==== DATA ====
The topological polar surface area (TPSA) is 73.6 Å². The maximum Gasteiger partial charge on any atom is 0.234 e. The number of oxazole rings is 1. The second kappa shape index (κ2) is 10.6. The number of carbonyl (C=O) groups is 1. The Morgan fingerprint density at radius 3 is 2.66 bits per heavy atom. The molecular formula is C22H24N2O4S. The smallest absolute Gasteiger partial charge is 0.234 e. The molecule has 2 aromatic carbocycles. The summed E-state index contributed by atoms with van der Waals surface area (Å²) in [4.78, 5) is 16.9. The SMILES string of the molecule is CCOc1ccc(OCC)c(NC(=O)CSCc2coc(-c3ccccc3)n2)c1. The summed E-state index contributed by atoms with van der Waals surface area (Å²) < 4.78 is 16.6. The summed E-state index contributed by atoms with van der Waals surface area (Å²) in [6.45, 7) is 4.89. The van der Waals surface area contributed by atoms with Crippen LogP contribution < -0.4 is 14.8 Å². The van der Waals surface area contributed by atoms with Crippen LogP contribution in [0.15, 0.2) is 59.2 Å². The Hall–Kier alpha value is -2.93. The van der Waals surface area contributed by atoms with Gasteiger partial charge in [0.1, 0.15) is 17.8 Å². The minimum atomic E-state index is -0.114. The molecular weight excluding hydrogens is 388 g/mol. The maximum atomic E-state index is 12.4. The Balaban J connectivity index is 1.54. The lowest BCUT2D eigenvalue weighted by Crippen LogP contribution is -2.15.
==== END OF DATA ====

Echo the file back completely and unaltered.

The topological polar surface area (TPSA) is 73.6 Å². The maximum Gasteiger partial charge on any atom is 0.234 e. The number of oxazole rings is 1. The second kappa shape index (κ2) is 10.6. The number of carbonyl (C=O) groups is 1. The Morgan fingerprint density at radius 3 is 2.66 bits per heavy atom. The molecular formula is C22H24N2O4S. The smallest absolute Gasteiger partial charge is 0.234 e. The molecule has 2 aromatic carbocycles. The summed E-state index contributed by atoms with van der Waals surface area (Å²) in [4.78, 5) is 16.9. The SMILES string of the molecule is CCOc1ccc(OCC)c(NC(=O)CSCc2coc(-c3ccccc3)n2)c1. The summed E-state index contributed by atoms with van der Waals surface area (Å²) < 4.78 is 16.6. The summed E-state index contributed by atoms with van der Waals surface area (Å²) in [6.45, 7) is 4.89. The van der Waals surface area contributed by atoms with Crippen LogP contribution < -0.4 is 14.8 Å². The van der Waals surface area contributed by atoms with Crippen LogP contribution in [0.15, 0.2) is 59.2 Å². The Hall–Kier alpha value is -2.93. The van der Waals surface area contributed by atoms with Gasteiger partial charge in [0.1, 0.15) is 17.8 Å². The minimum atomic E-state index is -0.114. The molecular weight excluding hydrogens is 388 g/mol. The maximum atomic E-state index is 12.4. The Balaban J connectivity index is 1.54. The lowest BCUT2D eigenvalue weighted by Crippen LogP contribution is -2.15.